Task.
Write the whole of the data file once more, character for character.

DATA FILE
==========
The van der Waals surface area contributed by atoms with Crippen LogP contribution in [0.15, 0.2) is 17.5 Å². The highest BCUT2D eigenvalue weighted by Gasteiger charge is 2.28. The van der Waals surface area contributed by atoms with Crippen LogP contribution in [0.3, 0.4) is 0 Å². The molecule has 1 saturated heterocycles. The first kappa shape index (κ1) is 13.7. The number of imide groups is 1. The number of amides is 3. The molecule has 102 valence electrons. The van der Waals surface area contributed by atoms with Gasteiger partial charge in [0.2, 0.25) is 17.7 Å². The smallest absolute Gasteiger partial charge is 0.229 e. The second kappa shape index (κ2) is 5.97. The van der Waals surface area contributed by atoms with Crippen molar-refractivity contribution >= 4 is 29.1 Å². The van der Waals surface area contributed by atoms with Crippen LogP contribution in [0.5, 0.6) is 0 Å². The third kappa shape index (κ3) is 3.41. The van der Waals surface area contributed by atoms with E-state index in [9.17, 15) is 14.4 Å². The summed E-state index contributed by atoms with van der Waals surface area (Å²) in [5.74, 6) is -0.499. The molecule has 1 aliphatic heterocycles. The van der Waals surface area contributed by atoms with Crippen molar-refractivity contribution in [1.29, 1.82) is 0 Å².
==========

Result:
The van der Waals surface area contributed by atoms with Crippen LogP contribution in [0.15, 0.2) is 17.5 Å². The highest BCUT2D eigenvalue weighted by Gasteiger charge is 2.28. The van der Waals surface area contributed by atoms with Crippen LogP contribution in [0.3, 0.4) is 0 Å². The molecule has 1 saturated heterocycles. The first kappa shape index (κ1) is 13.7. The number of imide groups is 1. The number of amides is 3. The molecule has 102 valence electrons. The van der Waals surface area contributed by atoms with Gasteiger partial charge in [0.2, 0.25) is 17.7 Å². The smallest absolute Gasteiger partial charge is 0.229 e. The second kappa shape index (κ2) is 5.97. The van der Waals surface area contributed by atoms with Crippen molar-refractivity contribution >= 4 is 29.1 Å². The van der Waals surface area contributed by atoms with Crippen LogP contribution in [0.5, 0.6) is 0 Å². The third kappa shape index (κ3) is 3.41. The van der Waals surface area contributed by atoms with E-state index in [9.17, 15) is 14.4 Å². The summed E-state index contributed by atoms with van der Waals surface area (Å²) in [5.74, 6) is -0.499. The molecule has 1 aliphatic heterocycles. The van der Waals surface area contributed by atoms with Crippen molar-refractivity contribution in [1.29, 1.82) is 0 Å².